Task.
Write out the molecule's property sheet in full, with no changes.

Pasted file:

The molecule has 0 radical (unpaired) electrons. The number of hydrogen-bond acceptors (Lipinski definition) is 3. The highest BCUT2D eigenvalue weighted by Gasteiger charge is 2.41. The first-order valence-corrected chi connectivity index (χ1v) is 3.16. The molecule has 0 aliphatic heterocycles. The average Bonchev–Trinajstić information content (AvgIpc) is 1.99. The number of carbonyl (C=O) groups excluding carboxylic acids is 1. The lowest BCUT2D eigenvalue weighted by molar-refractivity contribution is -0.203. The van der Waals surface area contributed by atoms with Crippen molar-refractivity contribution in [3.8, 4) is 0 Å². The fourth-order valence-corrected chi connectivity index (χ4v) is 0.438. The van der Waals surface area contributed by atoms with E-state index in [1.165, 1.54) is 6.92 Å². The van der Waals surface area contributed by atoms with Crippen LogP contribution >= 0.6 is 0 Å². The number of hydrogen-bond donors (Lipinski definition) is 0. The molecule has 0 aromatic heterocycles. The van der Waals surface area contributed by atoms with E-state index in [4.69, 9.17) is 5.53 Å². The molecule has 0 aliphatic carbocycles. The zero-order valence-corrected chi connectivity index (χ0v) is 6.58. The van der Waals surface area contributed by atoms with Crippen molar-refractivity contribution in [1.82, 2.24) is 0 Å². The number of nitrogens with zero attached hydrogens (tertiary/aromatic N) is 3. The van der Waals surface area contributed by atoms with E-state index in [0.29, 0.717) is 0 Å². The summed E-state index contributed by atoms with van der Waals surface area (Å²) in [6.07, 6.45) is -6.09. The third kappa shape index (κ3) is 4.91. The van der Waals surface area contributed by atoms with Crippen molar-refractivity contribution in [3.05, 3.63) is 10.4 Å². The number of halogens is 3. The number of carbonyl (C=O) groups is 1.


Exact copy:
The molecule has 0 radical (unpaired) electrons. The number of hydrogen-bond acceptors (Lipinski definition) is 3. The highest BCUT2D eigenvalue weighted by Gasteiger charge is 2.41. The first-order valence-corrected chi connectivity index (χ1v) is 3.16. The molecule has 0 aliphatic heterocycles. The average Bonchev–Trinajstić information content (AvgIpc) is 1.99. The number of carbonyl (C=O) groups excluding carboxylic acids is 1. The lowest BCUT2D eigenvalue weighted by molar-refractivity contribution is -0.203. The van der Waals surface area contributed by atoms with Crippen molar-refractivity contribution in [3.8, 4) is 0 Å². The fourth-order valence-corrected chi connectivity index (χ4v) is 0.438. The van der Waals surface area contributed by atoms with E-state index in [1.165, 1.54) is 6.92 Å². The van der Waals surface area contributed by atoms with Crippen LogP contribution >= 0.6 is 0 Å². The number of hydrogen-bond donors (Lipinski definition) is 0. The molecule has 0 aromatic heterocycles. The van der Waals surface area contributed by atoms with E-state index in [4.69, 9.17) is 5.53 Å². The molecule has 0 aliphatic carbocycles. The zero-order valence-corrected chi connectivity index (χ0v) is 6.58. The van der Waals surface area contributed by atoms with Crippen molar-refractivity contribution in [1.82, 2.24) is 0 Å². The number of nitrogens with zero attached hydrogens (tertiary/aromatic N) is 3. The van der Waals surface area contributed by atoms with E-state index in [0.29, 0.717) is 0 Å². The summed E-state index contributed by atoms with van der Waals surface area (Å²) in [6.07, 6.45) is -6.09. The third kappa shape index (κ3) is 4.91. The van der Waals surface area contributed by atoms with Crippen molar-refractivity contribution in [3.05, 3.63) is 10.4 Å². The number of halogens is 3. The number of carbonyl (C=O) groups is 1.